The Russia Reader: History, Culture, Politics aims to capture its subject as not merely a place, but also as a set of ideas to shed light on what Russia was under both the tsars and Soviet rule and what it is today.
Edited by Adele Barker, a professor of Russian and Slavic Studies at the University of Arizona, and Bruce Grant, an associate professor of anthropology at New York University, The Russia Reader incorporates song lyrics, jokes, anecdotes, and folktales as well as poems, essays, and fiction by writers including Pushkin, Dostoyevsky, Tolstoi, and Akhmatova. It also includes an account of the day-to-day scramble to make ends meet after the end of the Soviet Union, letters recording ordinary Russians’ reactions to the Revolution as events unfolded in 1917, and transcripts from the show trials of major Communist Party figures.
With these and other selections, The Russia Reader serves as an introduction to the history, culture, and politics of the world’s largest country, from the earliest written accounts of the Russian people to today. The work conveys the texture of everyday life alongside experiences of epic historical events through the voices of men and women, rulers and revolutionaries, peasants, soldiers, literary figures, émigrés, journalists, and scholars. Most of the selections are by Russians; thirty are translated into English for the first time.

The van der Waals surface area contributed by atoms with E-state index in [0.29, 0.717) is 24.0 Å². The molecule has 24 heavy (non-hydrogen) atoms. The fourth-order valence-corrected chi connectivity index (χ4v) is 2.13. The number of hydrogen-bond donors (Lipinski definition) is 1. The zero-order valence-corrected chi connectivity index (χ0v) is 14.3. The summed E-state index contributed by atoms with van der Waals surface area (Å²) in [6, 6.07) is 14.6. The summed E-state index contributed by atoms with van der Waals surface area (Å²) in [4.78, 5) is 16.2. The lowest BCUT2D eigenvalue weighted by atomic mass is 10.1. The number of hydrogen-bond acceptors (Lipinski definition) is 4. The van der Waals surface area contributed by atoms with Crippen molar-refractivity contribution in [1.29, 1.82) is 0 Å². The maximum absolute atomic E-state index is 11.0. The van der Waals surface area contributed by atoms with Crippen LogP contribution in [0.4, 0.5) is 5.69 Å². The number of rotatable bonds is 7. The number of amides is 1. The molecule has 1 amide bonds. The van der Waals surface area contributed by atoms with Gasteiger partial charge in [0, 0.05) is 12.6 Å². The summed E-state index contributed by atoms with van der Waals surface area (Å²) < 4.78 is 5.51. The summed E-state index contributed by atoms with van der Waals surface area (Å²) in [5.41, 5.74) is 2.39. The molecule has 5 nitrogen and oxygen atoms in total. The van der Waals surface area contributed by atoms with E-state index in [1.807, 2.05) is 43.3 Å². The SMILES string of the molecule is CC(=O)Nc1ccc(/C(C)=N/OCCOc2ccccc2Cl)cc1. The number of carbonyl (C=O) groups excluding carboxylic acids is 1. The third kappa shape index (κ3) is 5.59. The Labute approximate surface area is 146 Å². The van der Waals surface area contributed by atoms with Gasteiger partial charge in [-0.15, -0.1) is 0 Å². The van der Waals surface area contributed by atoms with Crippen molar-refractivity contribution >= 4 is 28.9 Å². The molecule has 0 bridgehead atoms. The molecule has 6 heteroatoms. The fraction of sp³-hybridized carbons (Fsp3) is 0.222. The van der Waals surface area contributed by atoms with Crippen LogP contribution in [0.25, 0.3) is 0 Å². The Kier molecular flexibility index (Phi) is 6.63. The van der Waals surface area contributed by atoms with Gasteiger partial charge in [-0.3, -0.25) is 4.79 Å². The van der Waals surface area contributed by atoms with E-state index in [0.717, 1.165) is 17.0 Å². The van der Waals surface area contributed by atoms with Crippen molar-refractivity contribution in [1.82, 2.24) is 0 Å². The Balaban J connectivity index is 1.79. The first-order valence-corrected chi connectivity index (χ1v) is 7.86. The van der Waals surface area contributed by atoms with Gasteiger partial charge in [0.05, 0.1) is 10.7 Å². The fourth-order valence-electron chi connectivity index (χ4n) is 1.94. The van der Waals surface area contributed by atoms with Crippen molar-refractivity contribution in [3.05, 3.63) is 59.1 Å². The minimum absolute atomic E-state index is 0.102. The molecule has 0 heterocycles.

Barker is the editor of Consuming Russia: Popular Culture, Sex, and Society since Gorbachev; co-editor of The History of Women’s Writing in Russia; and author of Not Quite Paradise: An American Sojourn in Sri Lanka. Grant has also authored The Captive and the Gift: Cultural Histories of Sovereignty in Russia and the Caucasus and In the Soviet House of Culture: A Century of Perestroikas.
Reporters wishing to speak with Grant should contact James Devitt, NYU’s Office of Public Affairs, at 212.998.6808 or email@example.com. For review copies, contact Laura Sell, Duke University Press, at 919.687.3639 or firstname.lastname@example.org.